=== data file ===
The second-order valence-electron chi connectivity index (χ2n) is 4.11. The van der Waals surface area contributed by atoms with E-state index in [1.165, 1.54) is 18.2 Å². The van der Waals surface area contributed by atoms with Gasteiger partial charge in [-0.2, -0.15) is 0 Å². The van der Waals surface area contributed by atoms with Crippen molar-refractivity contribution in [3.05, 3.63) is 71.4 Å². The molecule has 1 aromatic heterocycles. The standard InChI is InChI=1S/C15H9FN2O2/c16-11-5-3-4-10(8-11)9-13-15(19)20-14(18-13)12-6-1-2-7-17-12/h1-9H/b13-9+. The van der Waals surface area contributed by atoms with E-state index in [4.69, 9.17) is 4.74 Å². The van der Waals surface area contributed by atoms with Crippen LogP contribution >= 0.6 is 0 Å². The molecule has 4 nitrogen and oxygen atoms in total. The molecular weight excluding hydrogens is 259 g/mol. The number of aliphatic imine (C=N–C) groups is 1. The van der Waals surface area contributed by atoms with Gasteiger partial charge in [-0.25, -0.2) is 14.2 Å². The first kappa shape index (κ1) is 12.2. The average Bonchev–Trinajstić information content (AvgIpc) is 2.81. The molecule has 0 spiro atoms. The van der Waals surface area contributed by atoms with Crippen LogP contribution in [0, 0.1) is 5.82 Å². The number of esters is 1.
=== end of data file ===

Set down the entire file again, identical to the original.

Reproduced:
The second-order valence-electron chi connectivity index (χ2n) is 4.11. The van der Waals surface area contributed by atoms with E-state index in [1.165, 1.54) is 18.2 Å². The van der Waals surface area contributed by atoms with Gasteiger partial charge in [-0.2, -0.15) is 0 Å². The van der Waals surface area contributed by atoms with Crippen molar-refractivity contribution in [3.05, 3.63) is 71.4 Å². The molecule has 1 aromatic heterocycles. The standard InChI is InChI=1S/C15H9FN2O2/c16-11-5-3-4-10(8-11)9-13-15(19)20-14(18-13)12-6-1-2-7-17-12/h1-9H/b13-9+. The van der Waals surface area contributed by atoms with E-state index in [4.69, 9.17) is 4.74 Å². The van der Waals surface area contributed by atoms with Crippen LogP contribution >= 0.6 is 0 Å². The molecule has 4 nitrogen and oxygen atoms in total. The molecular weight excluding hydrogens is 259 g/mol. The number of aliphatic imine (C=N–C) groups is 1. The van der Waals surface area contributed by atoms with Gasteiger partial charge in [-0.25, -0.2) is 14.2 Å². The first kappa shape index (κ1) is 12.2. The average Bonchev–Trinajstić information content (AvgIpc) is 2.81. The molecule has 0 spiro atoms. The van der Waals surface area contributed by atoms with Crippen LogP contribution in [0, 0.1) is 5.82 Å². The number of esters is 1.